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If you were offered something cheap and well tolerated that may prevent pain, would you take it? Of course you would. The problem with that hypothetical statement is that not many doctors offer such substances even when they exist. Yes, there are supplements which might help to prevent pain. Vitamins are just one example of a cheap, well tolerated substance that can help prevent pain. Another lesser known substance, Acetyl-L-Carnitine (ALC), is also one of those low hanging fruits just waiting to be utilized by the right people in the right circumstances.
But first, what is Acetyl-L-Carnitine? Without getting too scientific, ALC is a form of carnitine which is involved with energy production in the human body. Carnitine is made in the liver and kidneys from the amino acids, Lysine and Methionine. Of note, this process requires Vitamin C. And as already discussed, this vitamin is linked to nerve health or the lack thereof in the case of deficiency. Getting back to ALC, som...
When my hands and feet started hurting about a year after I finished chemo, my oncologist said I had, " Taxol toes ." She went on to explain that a more accurate term is peripheral neuropathy, which means nerve damage in the extremities--hands and feet.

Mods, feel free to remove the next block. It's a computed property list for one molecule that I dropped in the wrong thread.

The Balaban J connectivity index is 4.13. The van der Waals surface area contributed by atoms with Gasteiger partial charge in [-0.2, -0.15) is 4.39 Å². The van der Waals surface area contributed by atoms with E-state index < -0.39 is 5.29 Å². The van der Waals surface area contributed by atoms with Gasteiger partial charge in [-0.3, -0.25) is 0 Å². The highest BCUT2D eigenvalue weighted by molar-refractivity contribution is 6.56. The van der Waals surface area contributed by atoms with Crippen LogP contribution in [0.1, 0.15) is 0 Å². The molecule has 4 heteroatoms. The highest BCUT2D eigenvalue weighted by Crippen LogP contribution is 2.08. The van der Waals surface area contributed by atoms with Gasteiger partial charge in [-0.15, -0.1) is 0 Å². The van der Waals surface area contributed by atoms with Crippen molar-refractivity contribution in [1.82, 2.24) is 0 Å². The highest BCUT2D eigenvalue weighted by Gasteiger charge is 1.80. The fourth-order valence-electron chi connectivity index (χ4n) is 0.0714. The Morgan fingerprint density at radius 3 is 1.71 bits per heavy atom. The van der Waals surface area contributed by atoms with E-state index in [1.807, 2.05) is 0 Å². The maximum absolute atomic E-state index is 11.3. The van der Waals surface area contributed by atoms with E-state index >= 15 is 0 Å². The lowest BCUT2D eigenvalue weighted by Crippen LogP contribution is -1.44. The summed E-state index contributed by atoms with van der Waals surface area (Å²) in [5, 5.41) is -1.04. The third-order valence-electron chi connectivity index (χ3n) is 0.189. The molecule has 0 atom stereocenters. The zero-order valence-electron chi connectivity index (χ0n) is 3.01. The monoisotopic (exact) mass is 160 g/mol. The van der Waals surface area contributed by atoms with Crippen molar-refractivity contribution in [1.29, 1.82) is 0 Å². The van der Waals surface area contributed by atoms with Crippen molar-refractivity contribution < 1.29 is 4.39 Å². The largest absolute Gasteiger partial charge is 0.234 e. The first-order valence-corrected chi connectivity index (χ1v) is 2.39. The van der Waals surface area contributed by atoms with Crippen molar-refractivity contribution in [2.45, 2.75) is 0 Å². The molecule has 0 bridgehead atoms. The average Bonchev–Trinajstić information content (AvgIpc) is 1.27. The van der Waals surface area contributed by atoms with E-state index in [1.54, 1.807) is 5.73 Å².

My hands and feet felt like they were asleep. I frequently dropped things, and I had trouble walking on uneven terrain and steps because I wasn't getting accurate information from my nerves. For some people neuropathy can be severe enough that they have to go on disability.
If you are going to be taking a taxane chemo drug like Taxol or Taxotere , you should ask your oncologist about possible precautions to reduce the chances of getting peripheral neuropathy.
The Mayo Clinic suggests eating a diet rich in Vitamin B-12 foods like meats, fish, eggs, and fortified cereals. Some oncologists prescribe B vitamins, but be sure to talk to your oncologist before taking any supplements because sometimes they can interfere ...
Alternative Names Neuropathy - alcoholic; Alcoholic polyneuropathy Symptoms Numbness in the arms and legs Abnormal sensations ; "pins and needles" Painful sensations in the arms and legs Muscle weakness Muscle cramps or muscle aches Heat intolerance , especially after exercise Impotence (in men) Problems urinating Incontinence (leaking urine) Feeling of incomplete bladder emptying Difficulty beginning to urinate Constipation Diarrhea Nausea, vomiting Additional symptoms that may occur with this disease: Swallowing difficulty Speech impairment Loss of muscle function or feeling Muscle contractions or spasm Muscle atrophy Movement disorders Note: Changes in muscle strength or sensation usually occur on both sides of the body and are more common in the legs than in the arms. Symptoms usually develop gradually and slowly become worse over time. Signs and tests Your health care provider will perform a physical exam and ask questions about your symptoms. An eye exam may show eye problems. Alcoholism often makes your bo...
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